Hijab as “Leave me alone; I’m not interested”

The thought of someone else finding me sexy? That made me more uncomfortable, and in retrospect I think it was because now I was being asked, in an abstract sense, to picture myself actually in a sexual situation. If Iā€™m sexually attractive, that means people want me to be having sex. (luvtheheaven, Am I sex-averse? Maybe. I have made a decision to identify as such.)

In a recent Tumblr post, Social anxiety, sex aversion, and asexuality, I talked about how for a long time I found it difficult to distinguish between my introversion and instances of social anxiety, and my sex aversion. Over time, I came to realize that I experienced two separate anxiety responses when someone made a sexual/romantic approach to me, and that the person’s sexual/romantic interest in me was a distinct and much stronger trigger for anxiety than the simple social anxiety. The anxiety response specific to being approached sexually or romantically I recognize as my sex aversion.

The quote from luvtheheaven above expresses really well what I think is at the core of my sex aversion. I don’t want people to think they can or should approach me sexually or romantically. If they did, they would want me to engage with them in a way that I am not able to do, they would expect something from me that I can’t give. It’s better to not even let them get started on thinking in that direction. Ideally, I would like people to realize this before they approach me and to only do so if they accept those as my terms.

A few months ago, I wrote On being visibly Muslim and invisibly asexual about some of the ways people tend to perceive me because of my hijab. Many times, people simply regard and treat me with hostility (TW: Islamophobia) because of their prejudice against Islam and Muslims. Sometimes they assume that I’m oppressed; typically they imagine I have a husband who forces me to dress modestly. Even when they have a more positive view of me, they seem to see me as a heterosexual who is celibate for religious reasons (hence “invisibly asexual”).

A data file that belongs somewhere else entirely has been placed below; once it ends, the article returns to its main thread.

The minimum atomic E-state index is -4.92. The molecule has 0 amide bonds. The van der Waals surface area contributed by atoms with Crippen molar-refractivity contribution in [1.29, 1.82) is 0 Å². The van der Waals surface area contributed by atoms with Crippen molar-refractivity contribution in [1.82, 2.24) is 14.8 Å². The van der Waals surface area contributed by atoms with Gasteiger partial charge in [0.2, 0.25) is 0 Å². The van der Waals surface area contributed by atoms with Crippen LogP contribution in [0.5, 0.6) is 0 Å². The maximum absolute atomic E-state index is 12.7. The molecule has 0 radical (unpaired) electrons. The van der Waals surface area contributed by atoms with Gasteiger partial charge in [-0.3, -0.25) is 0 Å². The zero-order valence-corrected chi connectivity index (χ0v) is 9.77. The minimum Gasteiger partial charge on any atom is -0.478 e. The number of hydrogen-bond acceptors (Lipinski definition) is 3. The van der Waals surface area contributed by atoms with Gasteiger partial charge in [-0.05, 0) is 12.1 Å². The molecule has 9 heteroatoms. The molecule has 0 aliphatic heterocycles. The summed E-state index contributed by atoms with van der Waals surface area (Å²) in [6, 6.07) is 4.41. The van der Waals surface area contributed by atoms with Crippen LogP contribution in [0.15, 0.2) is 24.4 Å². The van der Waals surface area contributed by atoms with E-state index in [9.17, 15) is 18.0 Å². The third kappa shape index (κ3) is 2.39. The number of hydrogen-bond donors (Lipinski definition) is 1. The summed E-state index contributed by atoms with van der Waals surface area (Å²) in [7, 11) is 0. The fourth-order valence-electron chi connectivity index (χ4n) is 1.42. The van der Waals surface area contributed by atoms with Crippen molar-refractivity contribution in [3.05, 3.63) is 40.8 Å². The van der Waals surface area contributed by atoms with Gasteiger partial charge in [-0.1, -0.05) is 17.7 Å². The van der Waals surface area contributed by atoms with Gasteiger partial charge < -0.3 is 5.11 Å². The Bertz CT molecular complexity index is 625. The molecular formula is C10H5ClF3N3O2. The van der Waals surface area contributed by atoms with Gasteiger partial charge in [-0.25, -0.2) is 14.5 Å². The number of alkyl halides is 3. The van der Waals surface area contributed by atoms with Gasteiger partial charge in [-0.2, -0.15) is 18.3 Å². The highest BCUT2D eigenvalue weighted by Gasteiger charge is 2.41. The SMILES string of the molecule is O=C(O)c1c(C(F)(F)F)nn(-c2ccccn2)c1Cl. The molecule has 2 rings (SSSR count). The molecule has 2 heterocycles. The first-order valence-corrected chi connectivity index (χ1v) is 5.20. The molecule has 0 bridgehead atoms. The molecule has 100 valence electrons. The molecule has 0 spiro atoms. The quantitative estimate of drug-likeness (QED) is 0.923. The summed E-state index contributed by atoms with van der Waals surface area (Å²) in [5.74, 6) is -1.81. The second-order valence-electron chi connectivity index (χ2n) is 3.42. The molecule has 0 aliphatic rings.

The interesting thing is that none of these three views seems to involve them seeing me as someone they themselves should approach sexually. Either they despise my very presence, they don’t want to mess with the husband they imagine me to have, or they correctly realize I’m not interested. Because of this, I feel that hijab tends to desexualize me.

And I like it that way. I don’t like Islamophobic harassment, obviously, and being asked why my husband makes me dress that way is annoying and frustrating. But if they don’t vocalize these views, and they just leave me alone, I’ll take it.

For this sex-averse asexual, hijab is a tool that helps me to define how others see and approach me and that makes it more likely they will do so on my terms. It makes my life more livable. This is empowering for me. Even with the difficulties hijab sometimes causes with others, I wouldn’t give up my shield for the world.

About Laura (ace-muslim)

Laura is an aromantic asexual, queer-identified, and a Muslim. She lives in the U.S., works in online tech support, and volunteers for a Muslim anti-racism organization. She blogs about asexuality, queer Muslim issues, and other topics at http://ace-muslim.tumblr.com and has written on asexuality for a number of Muslim sites.
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21 Responses to Hijab as “Leave me alone; I’m not interested”

  1. luvtheheaven says:

    I think I saw somewhere else aces discussing how allo people saying “You’re sexy” really feel like a compliment – we don’t really want to hear it. I think this reaction is common.